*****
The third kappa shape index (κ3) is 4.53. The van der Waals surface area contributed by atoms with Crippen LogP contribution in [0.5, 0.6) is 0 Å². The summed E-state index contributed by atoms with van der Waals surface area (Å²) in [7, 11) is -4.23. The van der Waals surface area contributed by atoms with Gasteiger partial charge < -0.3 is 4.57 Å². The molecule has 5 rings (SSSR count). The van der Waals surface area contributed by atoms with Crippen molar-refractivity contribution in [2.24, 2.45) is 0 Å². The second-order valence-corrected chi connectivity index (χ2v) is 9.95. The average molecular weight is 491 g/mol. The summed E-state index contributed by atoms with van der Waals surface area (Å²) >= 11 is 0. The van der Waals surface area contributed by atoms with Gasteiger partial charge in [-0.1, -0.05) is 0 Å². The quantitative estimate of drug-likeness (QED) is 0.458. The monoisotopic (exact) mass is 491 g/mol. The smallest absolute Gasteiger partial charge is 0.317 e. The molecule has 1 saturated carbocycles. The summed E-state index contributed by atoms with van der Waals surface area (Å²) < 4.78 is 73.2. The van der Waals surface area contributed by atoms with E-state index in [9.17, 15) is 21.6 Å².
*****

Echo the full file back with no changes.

The third kappa shape index (κ3) is 4.53. The van der Waals surface area contributed by atoms with Crippen LogP contribution in [0.5, 0.6) is 0 Å². The summed E-state index contributed by atoms with van der Waals surface area (Å²) in [7, 11) is -4.23. The van der Waals surface area contributed by atoms with Gasteiger partial charge < -0.3 is 4.57 Å². The molecule has 5 rings (SSSR count). The van der Waals surface area contributed by atoms with Crippen molar-refractivity contribution in [2.24, 2.45) is 0 Å². The second-order valence-corrected chi connectivity index (χ2v) is 9.95. The average molecular weight is 491 g/mol. The summed E-state index contributed by atoms with van der Waals surface area (Å²) >= 11 is 0. The van der Waals surface area contributed by atoms with Gasteiger partial charge in [-0.1, -0.05) is 0 Å². The quantitative estimate of drug-likeness (QED) is 0.458. The monoisotopic (exact) mass is 491 g/mol. The smallest absolute Gasteiger partial charge is 0.317 e. The molecule has 1 saturated carbocycles. The summed E-state index contributed by atoms with van der Waals surface area (Å²) < 4.78 is 73.2. The van der Waals surface area contributed by atoms with E-state index in [9.17, 15) is 21.6 Å².